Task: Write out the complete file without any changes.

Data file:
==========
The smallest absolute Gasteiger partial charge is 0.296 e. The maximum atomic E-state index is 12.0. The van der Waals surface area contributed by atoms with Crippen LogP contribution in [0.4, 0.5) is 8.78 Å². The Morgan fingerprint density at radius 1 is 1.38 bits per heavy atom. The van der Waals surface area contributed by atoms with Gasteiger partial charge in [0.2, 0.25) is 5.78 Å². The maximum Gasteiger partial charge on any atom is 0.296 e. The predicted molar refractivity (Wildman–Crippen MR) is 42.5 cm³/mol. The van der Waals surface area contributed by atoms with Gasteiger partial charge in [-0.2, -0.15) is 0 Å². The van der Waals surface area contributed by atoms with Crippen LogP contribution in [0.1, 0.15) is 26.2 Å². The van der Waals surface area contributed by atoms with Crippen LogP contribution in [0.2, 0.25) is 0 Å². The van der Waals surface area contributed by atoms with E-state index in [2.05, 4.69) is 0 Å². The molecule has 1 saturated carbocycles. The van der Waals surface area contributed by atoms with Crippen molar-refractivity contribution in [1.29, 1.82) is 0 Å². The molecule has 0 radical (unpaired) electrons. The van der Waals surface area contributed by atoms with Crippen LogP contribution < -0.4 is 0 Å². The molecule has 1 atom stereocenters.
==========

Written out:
The smallest absolute Gasteiger partial charge is 0.296 e. The maximum atomic E-state index is 12.0. The van der Waals surface area contributed by atoms with Crippen LogP contribution in [0.4, 0.5) is 8.78 Å². The Morgan fingerprint density at radius 1 is 1.38 bits per heavy atom. The van der Waals surface area contributed by atoms with Gasteiger partial charge in [0.2, 0.25) is 5.78 Å². The maximum Gasteiger partial charge on any atom is 0.296 e. The predicted molar refractivity (Wildman–Crippen MR) is 42.5 cm³/mol. The van der Waals surface area contributed by atoms with Gasteiger partial charge in [-0.2, -0.15) is 0 Å². The van der Waals surface area contributed by atoms with Crippen LogP contribution in [0.1, 0.15) is 26.2 Å². The van der Waals surface area contributed by atoms with Crippen LogP contribution in [0.2, 0.25) is 0 Å². The van der Waals surface area contributed by atoms with E-state index in [2.05, 4.69) is 0 Å². The molecule has 1 saturated carbocycles. The van der Waals surface area contributed by atoms with Crippen molar-refractivity contribution in [1.29, 1.82) is 0 Å². The molecule has 0 radical (unpaired) electrons. The van der Waals surface area contributed by atoms with Crippen LogP contribution < -0.4 is 0 Å². The molecule has 1 atom stereocenters.